Sorry but I couldn’t get past the first little bit.
“has been losing more than a hundred cubic kilometers (24 cubic miles) of ice each year since 2002” and that “if all of this ice melted, it would raise global sea level by about 60 meter (197 feet).“
where did all the ice go? If it didn’t melt does that mean its floating in the ocean? Last time I checked floating ice has to displace a larger volume then if it melted ( else it would sink and still displace sea water raising the seas). Or did it evaporate at such a rate it escaped earths gravity?

Mark

Must be that Mann-made hole from CFC’s…

But NSIDC seems to be thinking differently
The NASA article and NSIDC are talking about different things. The land-supported ice shelf and the floating sea ice. In fact, the NASA article says that sea ice is increasing.

R. Gates

While this increase in Antarctic sea ice is interesting, it as strong an upward slope as the downward slope in the Arctic sea has been since 1978 or so. Still, in merits watching. Every AGW model shows that at some point, Antarctic sea ice will follow along with the Arctic sea ice and show a decline by sometime later this century. The Ozone hole issue may be causing some of this growth, or it could be something else entirely. I will watch the Antarctic sea ice closely in the next few years, and if the increase continues, or the Arctic Sea ice begins to grow again (on an annualized basis), over several seasons, my faith in the AGW hypothesis will be diminished.
Meanwhile, at 14,000 ft. in the troposphere, global temps have set new 20 year record highs every day in March, and 2010 remains on track to be the warmest year on instrument record. Along with the long term condition of Arctic and Antarctic sea ice, these kinds of troposheric records I watch closely. I’m sure AGW skeptics would say it is all El Nino related, for it certainly isn’t a super-active sun. But it is exactly in line with AGW models, so this too, must be considered by an honest observer.

John F. Hultquist

Dave F, Thanks, it is NOAA. And I found it.
“NOAA understands and predicts changes in the Earth’s environment, from the depths of the ocean to the surface of the sun, and conserves and manages our coastal and marine resources.”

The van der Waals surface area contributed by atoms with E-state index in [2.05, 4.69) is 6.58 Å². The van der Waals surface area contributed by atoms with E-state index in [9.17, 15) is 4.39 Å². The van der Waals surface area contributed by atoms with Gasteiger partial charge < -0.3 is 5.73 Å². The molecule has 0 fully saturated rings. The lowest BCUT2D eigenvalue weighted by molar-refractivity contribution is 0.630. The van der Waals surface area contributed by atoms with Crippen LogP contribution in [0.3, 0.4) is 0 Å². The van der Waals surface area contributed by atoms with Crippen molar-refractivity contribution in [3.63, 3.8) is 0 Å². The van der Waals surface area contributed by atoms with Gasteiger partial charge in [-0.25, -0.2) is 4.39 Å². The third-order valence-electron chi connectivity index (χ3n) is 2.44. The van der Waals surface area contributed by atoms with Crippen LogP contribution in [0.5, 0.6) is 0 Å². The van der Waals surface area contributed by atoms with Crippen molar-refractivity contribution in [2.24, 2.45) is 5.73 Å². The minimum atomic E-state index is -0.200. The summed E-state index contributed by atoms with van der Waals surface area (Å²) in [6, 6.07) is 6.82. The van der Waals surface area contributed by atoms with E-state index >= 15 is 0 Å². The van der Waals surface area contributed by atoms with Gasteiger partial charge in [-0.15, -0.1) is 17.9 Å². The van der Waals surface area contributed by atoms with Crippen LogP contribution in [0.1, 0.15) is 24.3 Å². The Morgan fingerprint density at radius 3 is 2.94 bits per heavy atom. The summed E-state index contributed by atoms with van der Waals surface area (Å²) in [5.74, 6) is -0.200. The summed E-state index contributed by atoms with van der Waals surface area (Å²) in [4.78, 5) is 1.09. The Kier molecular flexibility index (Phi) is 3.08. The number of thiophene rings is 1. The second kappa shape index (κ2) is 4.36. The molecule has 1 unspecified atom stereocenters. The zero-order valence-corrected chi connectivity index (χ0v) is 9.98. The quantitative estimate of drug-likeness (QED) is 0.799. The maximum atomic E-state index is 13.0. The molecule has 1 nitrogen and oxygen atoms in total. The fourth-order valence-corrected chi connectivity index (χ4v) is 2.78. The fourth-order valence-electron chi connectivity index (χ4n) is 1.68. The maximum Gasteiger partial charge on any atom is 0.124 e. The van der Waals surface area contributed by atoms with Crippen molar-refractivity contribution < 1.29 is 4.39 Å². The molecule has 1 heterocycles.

michael hammer

The radius of Earth is 6400km so the surface area is 3.14*4*6400^2 or 5e8 sq km. if 70% is ocean thats 3.5e8 sqkm of ocean surface. 100 cubic km of ice per year will raise the sea level by 100/3.5e8 km = 2.9e-7km which equals 0.29mm per year. Since 2002 is 8 years so a total rise of 2.3 mm.
I realise the initial report is countermanded by the later one but even if it were correct the rise of 60 meters at the rate indicated would take a while:- say about 200,000 years!!!!
Seems a shame they missed that little tidbit.

D. D. Freund

I would caution you to distinguish between Antarctic *continental* ice — which the first article you cite claims to be decreasing — and Antarctic sea ice, which has been increasing. Sea level is affected by the first, unaffected by the second.

Wren

NASA’s Explanation
January 12, 2010
“There has been lots of talk lately about Antarctica and whether or not the continent’s giant ice sheet is melting. One new paper 1, which states there’s less surface melting recently than in past years, has been cited as “proof” that there’s no global warming. Other evidence that the amount of sea ice around Antarctica seems to be increasing slightly 2-4 is being used in the same way. But both of these data points are misleading. Gravity data collected from space using NASA’s Grace satellite show that Antarctica has been losing more than a hundred cubic kilometers (24 cubic miles) of ice each year since 2002. The latest data reveal that Antarctica is losing ice at an accelerating rate, too. How is it possible for surface melting to decrease, but for the continent to lose mass anyway? The answer boils down to the fact that ice can flow without melting.”
For more on the subject, see
http://earthobservatory.nasa.gov/Newsroom/view.php?id=42399

wes george

The bottom line is that there is no long term discernible trend towards warming at all in the Antarctic. The hypothesis of AGW requires that rapid global warming be obvious (“robust”, ahem) and all the IPCC-approved climate models show rapid warming at both poles.
What does one call a hypothesis that fails to yield useful predictions of observed data?

Pat Frank

Guess Steig, et al., were wrong about the warming Antarctic after all, claims of advanced math notwithstanding.